Why Not? A Book for Every Woman At the 1864 Annual Meeting of the American Medical Association in New York. Michigan delegates proposed that the Association “offer a premium for the best short and comprehensive tract calculated for circulation among females, and designed to enlighten them upon the criminality and physical evils of forced abortion.” The Association agreed, Storer’s essay won the prize, and he was authorized to publish it. He chose the title, Why Not? A Book for Every Woman.
Why Not? A Book for Every Woman The book went into four editions, 1866, 1867, 1868, and 1871. Over the years several physicians wrote how they distributed the book to patients requesting abortion and the women changed their minds. In 1897, when Horatio reviewed his anti-abortion efforts he indicated that because of the book “hundreds of women acknowledged that they were … induced to permit their pregnancy to accomplish its full period.”
MANY PHYSICIANS FOLLOWED STORER In 1888, the Texas physician, Henry Clay Ghent, discussed the “duty of the medical profession” to teach the rest of humanity that life began at conception and that it was an enormous crime to end it in the womb.. He discussed his own successes in preventing abortion: “We are satisfied we have been able to convince many fathers and mothers of their erroneous notions and criminal intent, and to-day could point to scores of bright, beautiful, living monuments of different ages and of both sexes, as so many attestations of the truth of the statement.”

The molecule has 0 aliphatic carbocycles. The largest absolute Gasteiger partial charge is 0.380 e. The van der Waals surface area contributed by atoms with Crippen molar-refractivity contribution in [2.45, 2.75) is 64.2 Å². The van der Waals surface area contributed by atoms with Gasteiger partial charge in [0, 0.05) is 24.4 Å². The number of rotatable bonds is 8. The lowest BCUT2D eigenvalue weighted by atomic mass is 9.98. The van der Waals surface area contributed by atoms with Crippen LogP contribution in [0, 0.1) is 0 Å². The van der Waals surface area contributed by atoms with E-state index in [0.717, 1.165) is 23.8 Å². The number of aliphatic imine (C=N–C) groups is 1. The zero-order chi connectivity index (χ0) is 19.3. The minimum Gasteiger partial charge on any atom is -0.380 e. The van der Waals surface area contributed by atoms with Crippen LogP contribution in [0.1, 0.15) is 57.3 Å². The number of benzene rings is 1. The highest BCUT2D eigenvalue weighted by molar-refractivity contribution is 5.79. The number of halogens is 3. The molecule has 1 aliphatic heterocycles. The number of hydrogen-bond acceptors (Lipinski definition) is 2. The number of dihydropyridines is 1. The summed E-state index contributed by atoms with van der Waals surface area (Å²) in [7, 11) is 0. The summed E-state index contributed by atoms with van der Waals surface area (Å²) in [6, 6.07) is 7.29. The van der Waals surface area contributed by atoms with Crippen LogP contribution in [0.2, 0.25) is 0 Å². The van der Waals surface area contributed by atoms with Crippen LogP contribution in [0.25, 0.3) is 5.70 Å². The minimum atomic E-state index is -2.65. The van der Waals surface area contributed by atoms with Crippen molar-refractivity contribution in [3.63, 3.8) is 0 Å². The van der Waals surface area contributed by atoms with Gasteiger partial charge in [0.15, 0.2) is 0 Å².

MANY PHYSICIANS FOLLOWED STORER In 1894, the Brooklyn surgeon, Mary Amanda Dixon Jones, described 21 requests for abortion she had received from women. She did not know the outcome in 4 cases. In 12 cases her admonitions had the desired effect and the women bore their children. In 5 cases, the woman found some means of having the abortion. “Many are now walking the streets that I have saved— have prevented their mothers from destroying them.” Probably there were more children saved than the 12 she described, but if it were 12, one would predict 20 or more offspring being born to these 12, 40 or more grandchildren of these 12, and over one hundred descendants of these 12 in our current generation.
Legal Restrictions Reduce Abortions. In September 1889, a lawyer who believed women had a right to abortion, published the first call for abolishment of abortion laws. Junius Hoag, M.D., quickly responded: “If the laws do nothing else these laws certainly enable us now and then to rid the community of an infamous physician, who would otherwise have continued his abominable practices to the end of the chapter. Who shall say how much good is done, both directly and indirectly in putting a stop to the crimes of one such an individual?”